Abused and neglected children almost always come from poor, minority

6 June 2016

Child abuse has been on the forefront of the public domain and the media. This is because although every body in the society seems to be aware of what child abuse is as well as its consequences, several cases of death are reported every day as a result of child abuse. A number of myths have been conceived in an attempt to explain the group of people who are most venerable to child abuse. In this paper, I give some critical facts, which dismiss the statement that abused and neglected children always come from poor, minority and the inner city families.

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Child abuse as per the Centers for Disease Control and Prevention in the United States is any action, order or a combination of actions, which are undertaken by a parent or any other person who is responsible for the well being of the child that can harm or amount to harm of the child (MedlinePlus, 2010). Child abuse takes several forms such as sexual, emotional and physical mistreatment of the child.

The definition given above is undoubtedly not restricted to any group of people but comprises of things which although are inhuman when not only done to children but also to the adults, can be done by any body regardless of education level and social economic status in the society (Baskerville, 2006). This definition therefore creates a dove tail for the following points to fit.

One of the reasons why the abused and neglected children are perceived always to come from poor, minority and inner city families is because in many a time, the poor and the minority resides in the inner cities where homes are close to each other and are densely populated. Based on this fact and judging by principles of reasoning, one can not fail to see t how easily it is to notice an abused child (Wolfe, 1999).

This point is overstressed by the fact that the minority and the poor often lives in open places where children are free to interact and play in open grounds and therefore any abused child or neglected can be easily noticed and the case reported to the concerned authorities.

 On the other hand, the majority and the rich live in private apartments where interaction with neighbors is limited or even impossible (Wolfe, 1999).  They have playing grounds within their home stead and therefore socialization and interaction of children is limited to the family members or a few of the neighbors who can be easily manipulated by the offenders especially if they are family members. As a consequence, many child abuse cases go unnoticed but they apparently occur. In my opinion, I am convinced that this is one of the reasons behind this myth and therefore it should be dismissed as wrong.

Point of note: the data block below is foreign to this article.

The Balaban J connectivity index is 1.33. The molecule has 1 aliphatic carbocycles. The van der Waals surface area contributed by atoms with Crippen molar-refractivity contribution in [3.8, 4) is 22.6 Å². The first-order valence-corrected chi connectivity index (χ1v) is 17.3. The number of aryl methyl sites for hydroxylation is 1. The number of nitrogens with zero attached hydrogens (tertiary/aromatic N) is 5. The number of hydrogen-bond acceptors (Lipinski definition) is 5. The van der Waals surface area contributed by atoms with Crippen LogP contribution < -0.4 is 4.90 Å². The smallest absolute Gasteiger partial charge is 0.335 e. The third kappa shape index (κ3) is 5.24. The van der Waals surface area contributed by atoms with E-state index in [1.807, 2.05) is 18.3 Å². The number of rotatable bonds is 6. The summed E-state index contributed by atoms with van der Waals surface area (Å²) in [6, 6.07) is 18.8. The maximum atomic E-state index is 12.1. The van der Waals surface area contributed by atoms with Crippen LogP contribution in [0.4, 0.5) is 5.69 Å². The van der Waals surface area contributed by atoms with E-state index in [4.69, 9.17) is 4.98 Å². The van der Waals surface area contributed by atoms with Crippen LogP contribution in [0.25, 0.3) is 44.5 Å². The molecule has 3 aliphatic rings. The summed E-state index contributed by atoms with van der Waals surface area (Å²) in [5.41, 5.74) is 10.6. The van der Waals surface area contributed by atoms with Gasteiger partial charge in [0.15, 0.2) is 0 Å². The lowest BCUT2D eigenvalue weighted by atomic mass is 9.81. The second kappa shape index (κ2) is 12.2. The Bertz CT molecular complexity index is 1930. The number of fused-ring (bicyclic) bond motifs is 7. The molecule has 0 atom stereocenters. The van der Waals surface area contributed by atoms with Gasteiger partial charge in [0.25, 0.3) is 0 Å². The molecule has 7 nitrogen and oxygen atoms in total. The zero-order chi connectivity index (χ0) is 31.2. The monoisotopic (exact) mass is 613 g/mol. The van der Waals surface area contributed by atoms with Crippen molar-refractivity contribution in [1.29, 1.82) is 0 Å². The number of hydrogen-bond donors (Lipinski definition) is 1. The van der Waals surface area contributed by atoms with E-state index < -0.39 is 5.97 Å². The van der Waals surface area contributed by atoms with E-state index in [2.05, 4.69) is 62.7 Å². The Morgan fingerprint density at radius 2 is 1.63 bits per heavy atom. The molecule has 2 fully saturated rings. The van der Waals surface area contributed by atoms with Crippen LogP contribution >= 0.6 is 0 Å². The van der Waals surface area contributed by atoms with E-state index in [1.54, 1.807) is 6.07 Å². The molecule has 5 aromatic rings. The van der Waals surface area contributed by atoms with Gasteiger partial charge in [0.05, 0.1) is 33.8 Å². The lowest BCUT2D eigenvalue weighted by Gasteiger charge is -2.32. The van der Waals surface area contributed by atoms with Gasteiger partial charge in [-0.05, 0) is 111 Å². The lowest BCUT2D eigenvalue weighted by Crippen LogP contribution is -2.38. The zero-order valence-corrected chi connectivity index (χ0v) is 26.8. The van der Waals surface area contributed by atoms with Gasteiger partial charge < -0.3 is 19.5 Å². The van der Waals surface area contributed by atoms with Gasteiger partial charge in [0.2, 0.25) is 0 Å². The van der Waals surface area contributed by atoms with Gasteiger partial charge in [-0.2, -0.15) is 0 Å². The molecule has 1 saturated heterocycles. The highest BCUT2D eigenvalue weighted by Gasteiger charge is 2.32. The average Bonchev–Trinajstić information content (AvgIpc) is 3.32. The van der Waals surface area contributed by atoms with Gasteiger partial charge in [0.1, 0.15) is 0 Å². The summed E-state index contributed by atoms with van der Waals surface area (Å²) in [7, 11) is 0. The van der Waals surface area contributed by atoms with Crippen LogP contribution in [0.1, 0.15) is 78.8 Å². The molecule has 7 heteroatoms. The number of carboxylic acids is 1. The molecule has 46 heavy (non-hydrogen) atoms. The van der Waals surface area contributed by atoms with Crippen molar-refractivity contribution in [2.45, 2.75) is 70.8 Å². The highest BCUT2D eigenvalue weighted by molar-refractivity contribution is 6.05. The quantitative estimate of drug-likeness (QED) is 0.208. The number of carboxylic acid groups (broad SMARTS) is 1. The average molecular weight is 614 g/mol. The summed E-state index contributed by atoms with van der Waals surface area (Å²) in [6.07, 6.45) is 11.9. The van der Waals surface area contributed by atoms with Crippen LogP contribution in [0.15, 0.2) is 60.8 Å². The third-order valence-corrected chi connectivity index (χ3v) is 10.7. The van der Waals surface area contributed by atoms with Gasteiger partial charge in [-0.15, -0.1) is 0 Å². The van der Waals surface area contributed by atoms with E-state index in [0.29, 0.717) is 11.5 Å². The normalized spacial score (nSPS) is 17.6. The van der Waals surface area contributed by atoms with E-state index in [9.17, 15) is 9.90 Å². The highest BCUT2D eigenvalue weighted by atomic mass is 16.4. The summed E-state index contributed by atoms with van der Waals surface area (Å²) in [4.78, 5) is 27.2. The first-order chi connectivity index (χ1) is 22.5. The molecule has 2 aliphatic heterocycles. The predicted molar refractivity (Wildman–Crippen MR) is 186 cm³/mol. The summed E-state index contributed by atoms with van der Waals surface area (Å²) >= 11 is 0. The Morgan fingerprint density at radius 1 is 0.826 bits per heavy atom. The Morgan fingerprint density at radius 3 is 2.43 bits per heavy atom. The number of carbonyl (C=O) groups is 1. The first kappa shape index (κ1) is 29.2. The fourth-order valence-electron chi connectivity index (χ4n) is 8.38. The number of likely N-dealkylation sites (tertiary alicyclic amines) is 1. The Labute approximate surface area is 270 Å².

It is believed that many actions which amount to child abuse particularly sexual abuse are carried out by strangers. It is then argued that children of the poor and the minority are much more exposed to the strangers because of their living standards and environment than their counterpart (Buzawa, & Buzawa, 2003). But available and reliable information have it that child abuse is more prominent among the nuclear and extended family. The subject in this matter proves beyond any reasonable doubt that if the rich and the majority have families as well as extended families, then they are venerable to child abuse just like the poor and the minority.

 In conclusion therefore, the author dismisses the proposed statement that abused and neglected children always come from poor and minority families.

References

Baskerville, S. (2006). Family Violence in America: The Truth about Domestic Violence and Children Abuse. Retrieved August 11, 2010, from http://www.acfc.org/site/DocServer/familyviolence.pdf?docID=641

Buzawa, C., & Buzawa, E. (2003). Domestic Violence: The Criminal Justice Response. California: sage Publications.

MedlinePlus. (2010). Child Abuse. Retrieved August 11, 2010, from http://www.nlm.nih.gov/medlineplus/childabuse.html

Wolfe, D. (1999). Child Abuse: Implications for Child Development and Psychopathology. California: Sage Publications.

 

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